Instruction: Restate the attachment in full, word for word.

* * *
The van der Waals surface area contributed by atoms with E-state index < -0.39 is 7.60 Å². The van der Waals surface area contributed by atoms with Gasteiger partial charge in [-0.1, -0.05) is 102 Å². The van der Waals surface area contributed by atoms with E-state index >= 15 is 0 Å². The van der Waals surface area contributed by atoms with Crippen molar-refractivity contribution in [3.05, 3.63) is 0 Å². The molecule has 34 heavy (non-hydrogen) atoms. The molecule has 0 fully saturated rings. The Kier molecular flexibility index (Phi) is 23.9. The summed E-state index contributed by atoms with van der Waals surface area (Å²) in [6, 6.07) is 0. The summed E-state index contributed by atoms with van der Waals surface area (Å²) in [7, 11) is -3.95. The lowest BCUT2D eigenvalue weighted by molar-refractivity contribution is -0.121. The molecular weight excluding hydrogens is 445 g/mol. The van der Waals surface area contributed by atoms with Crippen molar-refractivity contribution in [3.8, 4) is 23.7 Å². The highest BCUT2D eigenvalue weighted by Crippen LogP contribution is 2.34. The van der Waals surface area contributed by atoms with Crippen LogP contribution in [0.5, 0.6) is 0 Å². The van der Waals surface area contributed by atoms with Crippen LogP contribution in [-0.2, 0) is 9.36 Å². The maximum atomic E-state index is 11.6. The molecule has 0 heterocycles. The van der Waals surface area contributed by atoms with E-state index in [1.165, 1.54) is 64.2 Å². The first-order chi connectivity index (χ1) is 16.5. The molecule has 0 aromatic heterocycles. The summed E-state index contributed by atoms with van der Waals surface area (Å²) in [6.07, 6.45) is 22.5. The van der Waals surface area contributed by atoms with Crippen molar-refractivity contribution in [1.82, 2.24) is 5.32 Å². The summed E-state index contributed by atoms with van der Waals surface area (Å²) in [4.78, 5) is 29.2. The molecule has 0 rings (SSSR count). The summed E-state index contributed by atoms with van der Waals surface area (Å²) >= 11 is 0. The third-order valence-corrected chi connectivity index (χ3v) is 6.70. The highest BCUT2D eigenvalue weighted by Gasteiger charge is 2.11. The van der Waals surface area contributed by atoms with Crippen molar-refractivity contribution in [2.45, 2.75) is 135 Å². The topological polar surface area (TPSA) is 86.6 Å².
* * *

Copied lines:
The van der Waals surface area contributed by atoms with E-state index < -0.39 is 7.60 Å². The van der Waals surface area contributed by atoms with Gasteiger partial charge in [-0.1, -0.05) is 102 Å². The van der Waals surface area contributed by atoms with E-state index >= 15 is 0 Å². The van der Waals surface area contributed by atoms with Crippen molar-refractivity contribution in [3.05, 3.63) is 0 Å². The molecule has 34 heavy (non-hydrogen) atoms. The molecule has 0 fully saturated rings. The Kier molecular flexibility index (Phi) is 23.9. The summed E-state index contributed by atoms with van der Waals surface area (Å²) in [6, 6.07) is 0. The summed E-state index contributed by atoms with van der Waals surface area (Å²) in [7, 11) is -3.95. The lowest BCUT2D eigenvalue weighted by molar-refractivity contribution is -0.121. The molecular weight excluding hydrogens is 445 g/mol. The van der Waals surface area contributed by atoms with Crippen molar-refractivity contribution in [3.8, 4) is 23.7 Å². The highest BCUT2D eigenvalue weighted by Crippen LogP contribution is 2.34. The van der Waals surface area contributed by atoms with Crippen LogP contribution in [0.5, 0.6) is 0 Å². The van der Waals surface area contributed by atoms with Crippen LogP contribution in [-0.2, 0) is 9.36 Å². The maximum atomic E-state index is 11.6. The molecule has 0 heterocycles. The van der Waals surface area contributed by atoms with E-state index in [1.165, 1.54) is 64.2 Å². The first-order chi connectivity index (χ1) is 16.5. The molecule has 0 aromatic heterocycles. The summed E-state index contributed by atoms with van der Waals surface area (Å²) in [6.07, 6.45) is 22.5. The van der Waals surface area contributed by atoms with Crippen molar-refractivity contribution in [1.82, 2.24) is 5.32 Å². The summed E-state index contributed by atoms with van der Waals surface area (Å²) in [4.78, 5) is 29.2. The molecule has 0 rings (SSSR count). The summed E-state index contributed by atoms with van der Waals surface area (Å²) >= 11 is 0. The third-order valence-corrected chi connectivity index (χ3v) is 6.70. The highest BCUT2D eigenvalue weighted by Gasteiger charge is 2.11. The van der Waals surface area contributed by atoms with Crippen molar-refractivity contribution in [2.45, 2.75) is 135 Å². The topological polar surface area (TPSA) is 86.6 Å².